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One-stop service station and laundromat site headlines trio of commercial properties for sale

Tags: Commercial

The land and buildings housing New Zealand’s only two-in-one petrol service station and drive-through laundromat business headline a trio of commercial properties currently on the market for sale in Rotorua.

The Challenge-branded petrol station and laundromat at 330 Malfroy Road in Westbrook sits within a 260 square metre building on some 2022 square metres of freehold land zoned for suburban retail use. 

In addition to the service station and washing/drying business, a motor vehicle repairs and warrant of fitness testing shop also operates from the site – which is being marketed for sale at auction in Hamilton on June 29. 

Bayleys salespeople Mark Slade and Andrew Shaw who are marketing the land and buildings at 330 Malfroy Road said: “It’s the only property of its type in New Zealand that we know of where you can pull in to fuel up your car, set the nozzle to ‘automatic fill’ and while your car is being gassed up you can whip in and drop off a basket of laundry to be washed.”

The same tenant leases the service station, the laundromat business, and the car repair workshops. The tenant is on a 10-year lease running through until 2022 with two further five-year rights-of-renewal generating a combined income of $110,000 plus GST per annum. Some $500,000 worth of plant associated with the property include two 40,000 litre fuel tanks and six petrol pumps.

Mr Slade said there were some smaller pockets of land on the periphery of the site which could be utilised to either expand the existing mechanical workshop space, or – subject to minor landscaping – could sustain new retail amenities such as a mobile coffee caravan or food truck.

“The investment opportunity here is about the potential for added-value,” he said, “utilising the existing tenant operations as a cornerstone for growth. The emphasis for future retail leasing prospects – as seen by the laundromat operations – is all about convenience, and maximising the time efficiency of motorists purchasing fuel as their primary reason for visiting the destination.”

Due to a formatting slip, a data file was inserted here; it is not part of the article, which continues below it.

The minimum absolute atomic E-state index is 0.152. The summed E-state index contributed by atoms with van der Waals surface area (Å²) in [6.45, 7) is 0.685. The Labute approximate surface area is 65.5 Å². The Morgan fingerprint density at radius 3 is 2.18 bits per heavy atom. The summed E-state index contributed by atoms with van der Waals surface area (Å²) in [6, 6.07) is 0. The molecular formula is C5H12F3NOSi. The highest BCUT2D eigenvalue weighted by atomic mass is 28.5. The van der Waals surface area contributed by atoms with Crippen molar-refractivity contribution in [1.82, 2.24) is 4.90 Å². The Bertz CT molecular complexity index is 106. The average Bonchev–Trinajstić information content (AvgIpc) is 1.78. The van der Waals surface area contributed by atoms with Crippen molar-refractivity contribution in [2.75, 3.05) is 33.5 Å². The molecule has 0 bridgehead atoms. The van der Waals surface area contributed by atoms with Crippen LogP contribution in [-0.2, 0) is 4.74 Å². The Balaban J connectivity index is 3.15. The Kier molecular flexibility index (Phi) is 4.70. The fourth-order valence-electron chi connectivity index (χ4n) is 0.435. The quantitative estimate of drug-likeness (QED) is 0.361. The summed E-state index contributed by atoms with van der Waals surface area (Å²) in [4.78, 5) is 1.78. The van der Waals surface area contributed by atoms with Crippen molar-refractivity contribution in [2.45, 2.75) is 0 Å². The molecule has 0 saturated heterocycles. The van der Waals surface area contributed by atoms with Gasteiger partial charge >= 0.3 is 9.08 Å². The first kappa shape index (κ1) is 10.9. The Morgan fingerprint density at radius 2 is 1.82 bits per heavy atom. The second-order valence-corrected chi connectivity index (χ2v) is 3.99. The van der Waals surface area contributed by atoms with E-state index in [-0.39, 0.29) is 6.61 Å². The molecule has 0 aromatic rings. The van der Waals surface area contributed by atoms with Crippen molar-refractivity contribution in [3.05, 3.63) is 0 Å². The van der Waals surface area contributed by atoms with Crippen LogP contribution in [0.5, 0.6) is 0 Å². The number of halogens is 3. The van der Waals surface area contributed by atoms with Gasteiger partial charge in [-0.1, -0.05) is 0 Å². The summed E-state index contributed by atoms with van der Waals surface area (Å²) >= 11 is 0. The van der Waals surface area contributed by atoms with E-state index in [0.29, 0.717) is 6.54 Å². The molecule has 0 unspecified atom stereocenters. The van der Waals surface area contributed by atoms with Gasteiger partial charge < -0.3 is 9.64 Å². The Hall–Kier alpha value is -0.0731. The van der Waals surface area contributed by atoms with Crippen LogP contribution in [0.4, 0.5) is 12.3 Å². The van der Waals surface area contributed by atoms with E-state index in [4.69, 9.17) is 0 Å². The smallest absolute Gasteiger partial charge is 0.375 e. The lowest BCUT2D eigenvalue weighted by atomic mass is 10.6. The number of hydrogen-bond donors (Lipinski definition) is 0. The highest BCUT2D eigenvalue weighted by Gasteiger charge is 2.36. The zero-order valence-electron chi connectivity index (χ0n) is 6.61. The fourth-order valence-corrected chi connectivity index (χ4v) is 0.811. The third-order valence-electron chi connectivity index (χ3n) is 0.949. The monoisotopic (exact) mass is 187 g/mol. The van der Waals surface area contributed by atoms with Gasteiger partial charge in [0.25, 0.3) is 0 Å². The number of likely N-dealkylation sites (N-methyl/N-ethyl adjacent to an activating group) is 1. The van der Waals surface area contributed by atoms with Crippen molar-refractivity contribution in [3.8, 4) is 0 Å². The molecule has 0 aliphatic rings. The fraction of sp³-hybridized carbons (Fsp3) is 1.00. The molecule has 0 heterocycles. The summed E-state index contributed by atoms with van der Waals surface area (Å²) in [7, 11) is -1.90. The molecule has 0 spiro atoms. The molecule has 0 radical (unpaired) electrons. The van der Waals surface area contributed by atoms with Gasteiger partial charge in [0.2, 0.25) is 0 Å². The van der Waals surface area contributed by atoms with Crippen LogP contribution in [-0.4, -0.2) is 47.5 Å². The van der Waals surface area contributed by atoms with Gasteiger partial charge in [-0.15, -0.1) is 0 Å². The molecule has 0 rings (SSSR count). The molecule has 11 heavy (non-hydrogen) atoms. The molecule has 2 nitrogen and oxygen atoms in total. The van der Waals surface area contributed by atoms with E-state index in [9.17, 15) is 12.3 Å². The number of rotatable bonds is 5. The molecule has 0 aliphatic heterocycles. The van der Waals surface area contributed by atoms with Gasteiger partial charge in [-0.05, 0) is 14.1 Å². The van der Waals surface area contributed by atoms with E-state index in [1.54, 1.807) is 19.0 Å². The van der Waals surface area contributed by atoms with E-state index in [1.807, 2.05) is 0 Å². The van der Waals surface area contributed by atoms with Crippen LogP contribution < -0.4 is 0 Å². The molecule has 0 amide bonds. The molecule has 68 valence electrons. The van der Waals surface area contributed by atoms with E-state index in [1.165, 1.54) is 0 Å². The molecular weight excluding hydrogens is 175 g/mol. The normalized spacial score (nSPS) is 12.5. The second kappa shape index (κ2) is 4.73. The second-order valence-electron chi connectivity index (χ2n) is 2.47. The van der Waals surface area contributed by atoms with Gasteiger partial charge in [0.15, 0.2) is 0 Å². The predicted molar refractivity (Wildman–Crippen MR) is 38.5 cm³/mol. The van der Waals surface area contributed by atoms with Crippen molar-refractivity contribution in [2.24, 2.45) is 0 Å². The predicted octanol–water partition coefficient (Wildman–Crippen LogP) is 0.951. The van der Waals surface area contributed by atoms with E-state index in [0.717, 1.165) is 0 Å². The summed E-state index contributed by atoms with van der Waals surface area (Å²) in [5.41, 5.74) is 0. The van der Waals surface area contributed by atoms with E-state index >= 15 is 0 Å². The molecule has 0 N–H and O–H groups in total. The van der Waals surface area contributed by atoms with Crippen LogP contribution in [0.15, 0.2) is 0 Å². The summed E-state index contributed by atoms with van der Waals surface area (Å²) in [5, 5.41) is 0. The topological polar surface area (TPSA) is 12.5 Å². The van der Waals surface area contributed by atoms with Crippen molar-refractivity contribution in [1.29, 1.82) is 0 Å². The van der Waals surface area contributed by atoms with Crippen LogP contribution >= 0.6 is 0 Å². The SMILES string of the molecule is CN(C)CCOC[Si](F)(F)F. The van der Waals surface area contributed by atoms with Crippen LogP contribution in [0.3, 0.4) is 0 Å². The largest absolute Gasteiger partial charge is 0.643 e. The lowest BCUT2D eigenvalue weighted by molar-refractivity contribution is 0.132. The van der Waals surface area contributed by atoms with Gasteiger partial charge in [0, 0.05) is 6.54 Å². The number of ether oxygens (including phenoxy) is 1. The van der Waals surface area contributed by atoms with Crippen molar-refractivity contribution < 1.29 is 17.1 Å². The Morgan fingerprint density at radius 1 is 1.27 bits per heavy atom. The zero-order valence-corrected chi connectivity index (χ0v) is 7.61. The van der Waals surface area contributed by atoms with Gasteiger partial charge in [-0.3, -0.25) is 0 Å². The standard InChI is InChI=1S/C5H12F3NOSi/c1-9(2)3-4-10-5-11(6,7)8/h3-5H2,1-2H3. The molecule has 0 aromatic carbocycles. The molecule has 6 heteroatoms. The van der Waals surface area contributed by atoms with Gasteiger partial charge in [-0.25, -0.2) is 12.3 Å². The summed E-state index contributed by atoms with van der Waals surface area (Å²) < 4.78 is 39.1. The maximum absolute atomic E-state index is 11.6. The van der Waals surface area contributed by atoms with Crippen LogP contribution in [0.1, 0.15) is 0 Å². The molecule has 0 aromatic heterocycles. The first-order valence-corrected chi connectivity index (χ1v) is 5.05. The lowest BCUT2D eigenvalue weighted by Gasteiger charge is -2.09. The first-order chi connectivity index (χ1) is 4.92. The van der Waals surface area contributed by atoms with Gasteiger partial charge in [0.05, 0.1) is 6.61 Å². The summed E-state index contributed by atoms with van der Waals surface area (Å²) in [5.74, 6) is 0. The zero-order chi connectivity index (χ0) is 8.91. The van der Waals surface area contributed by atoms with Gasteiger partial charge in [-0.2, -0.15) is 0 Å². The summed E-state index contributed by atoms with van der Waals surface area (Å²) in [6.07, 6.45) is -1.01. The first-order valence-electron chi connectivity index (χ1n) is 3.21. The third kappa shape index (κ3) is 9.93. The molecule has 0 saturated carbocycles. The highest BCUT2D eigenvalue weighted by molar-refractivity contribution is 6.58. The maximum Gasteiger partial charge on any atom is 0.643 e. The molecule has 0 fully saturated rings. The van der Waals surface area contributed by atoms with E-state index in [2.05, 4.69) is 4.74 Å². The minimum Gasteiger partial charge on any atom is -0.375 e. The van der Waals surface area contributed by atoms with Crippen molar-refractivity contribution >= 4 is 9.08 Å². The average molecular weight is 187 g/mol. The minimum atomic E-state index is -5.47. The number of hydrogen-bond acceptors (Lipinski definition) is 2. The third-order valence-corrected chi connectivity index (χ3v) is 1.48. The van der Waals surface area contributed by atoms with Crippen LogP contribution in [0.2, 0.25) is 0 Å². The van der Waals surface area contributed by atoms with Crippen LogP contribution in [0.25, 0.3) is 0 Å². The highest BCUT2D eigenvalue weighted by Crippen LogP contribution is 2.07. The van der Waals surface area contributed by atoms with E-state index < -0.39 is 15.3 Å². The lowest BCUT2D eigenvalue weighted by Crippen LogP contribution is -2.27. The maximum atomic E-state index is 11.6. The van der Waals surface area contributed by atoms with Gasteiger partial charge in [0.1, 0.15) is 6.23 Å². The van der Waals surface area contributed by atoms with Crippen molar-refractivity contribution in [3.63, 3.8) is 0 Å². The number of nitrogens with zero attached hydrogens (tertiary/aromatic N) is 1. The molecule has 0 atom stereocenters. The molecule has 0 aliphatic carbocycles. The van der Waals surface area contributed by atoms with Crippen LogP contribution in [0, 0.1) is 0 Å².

Next in the trio of commercial premises is a 623 square metre building just a few doors down in Malfroy Road, which houses a private education facility and a dance studio on 3,039 square metres of freehold commercially-zoned land.

The building at 320 Malfroy Road was built in the 1980s to house five shops as part of a suburban shopping centre. A decade later it was converted into a medical centre with adjoining pharmacy, then in the 2000s again reformatted into its present configuration.

Now the block contains two tenancies:
• Kokiri Alternative Learning Centre, currently on a two-year lease expiring in 2019, with two further two-year rights-of-renewal, generating annual income of $45,000 + GST. The centre occupies 470 square metres of the building and
• Wetini Mitai Ngatai dance school currently on a three-year lease expiring in 2020 with three further three-year rights of renewal, generating an annual income of $15,000 plus GST.  The dance school occupies 153 square metres of the building and is headed up by award-winning kapa haka leader Wetini Mitai Ngatai who in 2015 was the recipient of the Laureate Award at the Westpac New Zealand Arts Awards.

The land and buildings are being marketed for sale at auction in Rotorua on June 22. Bayleys Rotorua salesperson Brei Gudsell said the property sustained car parking for some 20 vehicles for use by the tenants’ staff and clientele.